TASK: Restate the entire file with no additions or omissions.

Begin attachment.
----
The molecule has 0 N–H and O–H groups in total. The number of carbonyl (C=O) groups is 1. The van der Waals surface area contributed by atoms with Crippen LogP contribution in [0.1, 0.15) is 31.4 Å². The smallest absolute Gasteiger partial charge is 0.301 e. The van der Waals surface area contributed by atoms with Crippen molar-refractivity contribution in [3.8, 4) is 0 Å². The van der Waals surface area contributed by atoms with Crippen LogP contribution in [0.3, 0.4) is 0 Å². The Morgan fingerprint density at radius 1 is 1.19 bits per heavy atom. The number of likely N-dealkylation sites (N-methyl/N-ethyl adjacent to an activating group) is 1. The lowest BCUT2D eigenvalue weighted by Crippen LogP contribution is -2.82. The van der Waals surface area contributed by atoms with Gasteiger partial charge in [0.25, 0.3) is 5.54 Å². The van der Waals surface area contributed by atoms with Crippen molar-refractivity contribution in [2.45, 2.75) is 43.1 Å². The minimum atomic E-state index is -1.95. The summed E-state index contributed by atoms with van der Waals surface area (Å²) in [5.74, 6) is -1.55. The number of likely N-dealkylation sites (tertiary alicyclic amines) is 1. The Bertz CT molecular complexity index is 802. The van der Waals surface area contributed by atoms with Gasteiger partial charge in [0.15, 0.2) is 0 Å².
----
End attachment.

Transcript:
The molecule has 0 N–H and O–H groups in total. The number of carbonyl (C=O) groups is 1. The van der Waals surface area contributed by atoms with Crippen LogP contribution in [0.1, 0.15) is 31.4 Å². The smallest absolute Gasteiger partial charge is 0.301 e. The van der Waals surface area contributed by atoms with Crippen molar-refractivity contribution in [3.8, 4) is 0 Å². The van der Waals surface area contributed by atoms with Crippen LogP contribution in [0.3, 0.4) is 0 Å². The Morgan fingerprint density at radius 1 is 1.19 bits per heavy atom. The number of likely N-dealkylation sites (N-methyl/N-ethyl adjacent to an activating group) is 1. The lowest BCUT2D eigenvalue weighted by Crippen LogP contribution is -2.82. The van der Waals surface area contributed by atoms with Gasteiger partial charge in [0.25, 0.3) is 5.54 Å². The van der Waals surface area contributed by atoms with Crippen molar-refractivity contribution in [2.45, 2.75) is 43.1 Å². The minimum atomic E-state index is -1.95. The summed E-state index contributed by atoms with van der Waals surface area (Å²) in [5.74, 6) is -1.55. The number of likely N-dealkylation sites (tertiary alicyclic amines) is 1. The Bertz CT molecular complexity index is 802. The van der Waals surface area contributed by atoms with Gasteiger partial charge in [0.15, 0.2) is 0 Å².